2. Do Background Research on the Lawyers Online.

Getting the names is the start of the process.  Now do a little looking online.

Their website will tell you if they really specialize in medical malpractice or not.  If you see the lawyer does “general litigation,” or handles things outside of personal injury (like criminal defense or estate planning), they are NOT likely to be top medical malpractice attorneys.

You can also look the lawyers up on to see if they have been “disciplined”–gotten in ethical trouble as a lawyer–and what their clients say about them.

3.  Set up a Meeting to Interview the Lawyer and Ask Tough Questions.

If there is a serious disability or death from a doctor or hospital failing to diagnose or treat a stroke, you can bet lawyers will be interested in the case, and in selling you on their services.  You’ve already weeded out the jack-of-all-trades lawyers, and are only looking at the medical malpractice-only lawyers.

Time to ask the tough questions.

Set up an in-person appointment and ask them:

  • What types of cases do you handle other than medical cases?
  • What do you know about the different types of strokes?  Symptoms and treatment?
  • Have you investigated and filed lawsuits on behalf of people hurt or killed by stroke misdiagnosis?  How many?  Can you give me the case name and court?
  • How would this process work?

Most lawyers will struggle with these questions–even medical malpractice-only lawyers–so you’ll know if you have an expert or not on the topic.  You’ll also get a sense for whether you like and trust the lawyer.  That’s critical, too.

4. Ask for Recommendations.

One way to gauge how confident a lawyer is in their ability and success is to ask them for names of other top medical malpractice or stroke malpractice lawyers in the community.  Most places will have at least a handful of great medical malpractice lawyers.

If a lawyer is not confident, or if they are desperate for your case, they will say something like, “I’m the best.” (By the way, at least in Ohio, lawyers are not allowed to call themselves the best Ohio medical malpractice lawyer, or best Ohio stroke malpractice lawyer–so that should tell you something about their ethics if they do!)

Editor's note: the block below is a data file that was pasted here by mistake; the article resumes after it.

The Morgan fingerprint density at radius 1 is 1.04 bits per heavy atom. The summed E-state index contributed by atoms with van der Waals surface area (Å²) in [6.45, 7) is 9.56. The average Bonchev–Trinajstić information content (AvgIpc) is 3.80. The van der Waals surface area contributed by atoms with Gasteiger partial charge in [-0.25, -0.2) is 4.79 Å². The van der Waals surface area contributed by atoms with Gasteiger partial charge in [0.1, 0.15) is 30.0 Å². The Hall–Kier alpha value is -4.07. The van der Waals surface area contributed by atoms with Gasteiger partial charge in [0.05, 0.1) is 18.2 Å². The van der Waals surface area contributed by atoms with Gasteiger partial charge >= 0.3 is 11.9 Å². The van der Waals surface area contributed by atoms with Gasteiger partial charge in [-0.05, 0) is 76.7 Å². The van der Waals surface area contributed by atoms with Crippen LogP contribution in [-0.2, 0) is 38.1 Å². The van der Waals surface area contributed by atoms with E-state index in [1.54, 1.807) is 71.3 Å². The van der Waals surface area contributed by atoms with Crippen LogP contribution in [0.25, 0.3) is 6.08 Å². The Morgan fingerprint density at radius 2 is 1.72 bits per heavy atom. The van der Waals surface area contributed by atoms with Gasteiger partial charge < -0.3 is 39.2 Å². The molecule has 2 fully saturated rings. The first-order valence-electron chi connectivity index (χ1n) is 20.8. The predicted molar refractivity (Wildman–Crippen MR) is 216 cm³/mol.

If the lawyer is confident, and is not desperate, they’ll give you names.  Why?  Because their job is to help you, and that includes helping you find a great Ohio stroke lawyer if you are not hiring them.

(If they are not the right lawyer for you, ask too: you need some new names!)

Why do yo not want a desperate lawyer?  Because the fastest way for a lawyer to make money is to settle your case on the cheap: they do less work, spend less time, and get money now.  That’s not something talented lawyers do, because they understand the only way to maximize the return to a client is to work the case up the right way.

That takes time.

5.  Ask them about trial.

Lawyers who are afraid of trial cannot scare a hospital or insurance company’s lawyer.  All they can do is settle on the cheap.

So how do you know if a lawyer is afraid of trial?  Because when you ask them about it, they tell you it won’t ever happen.

When a client asks me about trial, I tell them by the time we’ve been working together for a while, they’ll want to go to trial.  Because they’ll know that being ready–even eager–to go to trial is the best way to put the fear into the other side.

Does that mean we try cases even when it would be better for the client to settle?  Never.  It just means we have all the leverage in the case, because we’re not afraid.

Act now.

If you believe a healthcare provider failed to diagnose a stroke, or took too long to diagnose or provide treatment for a stroke, the impact was likely devastating.  Whether there is partial disability, full disability, or even brain death, the person and their family are forever changed.

Do not let them be harmed again by losing the opportunity to recover for their losses.  Start an investigation now.

How do I Hire You to be my Stroke Malpractice Lawyer?